You can easily spot Americans abroad by their toughness. It comes from their sense of individual freedom – their first value and belief.
Americans realize however that individuals must rely on themselves, otherwise they risk to lose their freedom. They must come to both financial and emotional independence from their parents as early as possible, usually by age of 18 or 21. So, self-reliance usually is the second trait and moral value supposed to be obligatory to a true American.
It designates the ability of succeeding on one’s own. “Pull yourself up by the bootstraps” is their saying as well as “Life is what you make it” and “Actions speak louder than words”.
The third national value accounts for their confident and unaffected manners. It’s the old belief that everyone in America has equal opportunity to succeed, an equal chance for success. This value is said to be particularly true at the times of settlers’
moving west to make a new beginning, from 1600s to 1890s. The differences in wealth between rich and poor were little at that time, so one’s fortune depended only On one’s industry. But if everybody had chance to better his living conditions, then everybody’s duty was to try, which led to the overall competition with one another. And up to now people who compete successfully are honoured and called “winners”. Those who do not like to compete and are failures are dishonoured and called “losers”.
Here we come to the fourth American value – competition. 60% of the Americans believe competition and desire to win are healthy and desirable. So you can hardly see a person wishing to look incapable or “a loser”. But you shouldn’t think that their optimistic look is but make believe. In spite of the fact that society can’t consist only of “winners” the Americans are optimistic. This trait proceeded from a “can-do” spirit of earlier settlers which had to be inventive experimenters and had come to believe that every problem has a solution: a difficult problem can be solved immediately – an impossible one may take a little longer. This “can-do” spirit was for all that strengthened by natural abundance and unmeasured territory.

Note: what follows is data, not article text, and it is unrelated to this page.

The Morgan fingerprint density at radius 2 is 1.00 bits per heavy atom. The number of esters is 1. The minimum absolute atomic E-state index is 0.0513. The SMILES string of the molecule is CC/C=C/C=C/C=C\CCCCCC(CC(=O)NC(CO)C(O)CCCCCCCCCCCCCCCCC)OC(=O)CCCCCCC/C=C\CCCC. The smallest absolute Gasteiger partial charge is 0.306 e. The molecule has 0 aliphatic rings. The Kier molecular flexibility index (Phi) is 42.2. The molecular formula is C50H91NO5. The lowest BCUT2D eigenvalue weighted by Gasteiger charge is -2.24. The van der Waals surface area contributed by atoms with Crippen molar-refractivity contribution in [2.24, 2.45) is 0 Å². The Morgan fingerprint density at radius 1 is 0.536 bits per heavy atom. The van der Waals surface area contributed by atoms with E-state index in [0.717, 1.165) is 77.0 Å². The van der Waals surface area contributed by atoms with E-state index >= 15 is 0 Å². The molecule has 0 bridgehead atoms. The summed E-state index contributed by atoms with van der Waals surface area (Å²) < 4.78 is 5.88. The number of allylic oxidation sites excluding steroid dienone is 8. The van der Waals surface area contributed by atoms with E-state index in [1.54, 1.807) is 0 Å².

It greatly reduced the conflict between the rich and the poor too. “If at first you don’t succeed, try, try again,” they say here.
As for the greater American dream “from rags to riches” it is still alive by far! It goes on attracting immigrants from all over the world.
The fifth national value is material wealth. Well, wealth but ought to become measure of social status and success in the society which rejected aristocracy with all its privileges Most Americans believe wealth is a reward for hard work and that it is possible to have a good standard of living if a person works hard. This conviction is believed to stem from the Protestant religion, which holds thai gaining wealth goes along with self-improvement of a person. “God helps those who help themselves,” says the proverb.
The sense of humour is often the most revealing aspect of a culture. Surely, humour has never been valued more highly in any civilization than in this one.
Humour is the great reliever of tension the counterbalance to the dash and roar oi our fastpaced industrialized life with its whirring machines, traffic snarls and frayed tempers.
American humour, in short, confirms the importance of mating and the family, the high status of women and children, the pace and tension of life.
Americans carry with them an appearance which is more a result of attitude than of clothing.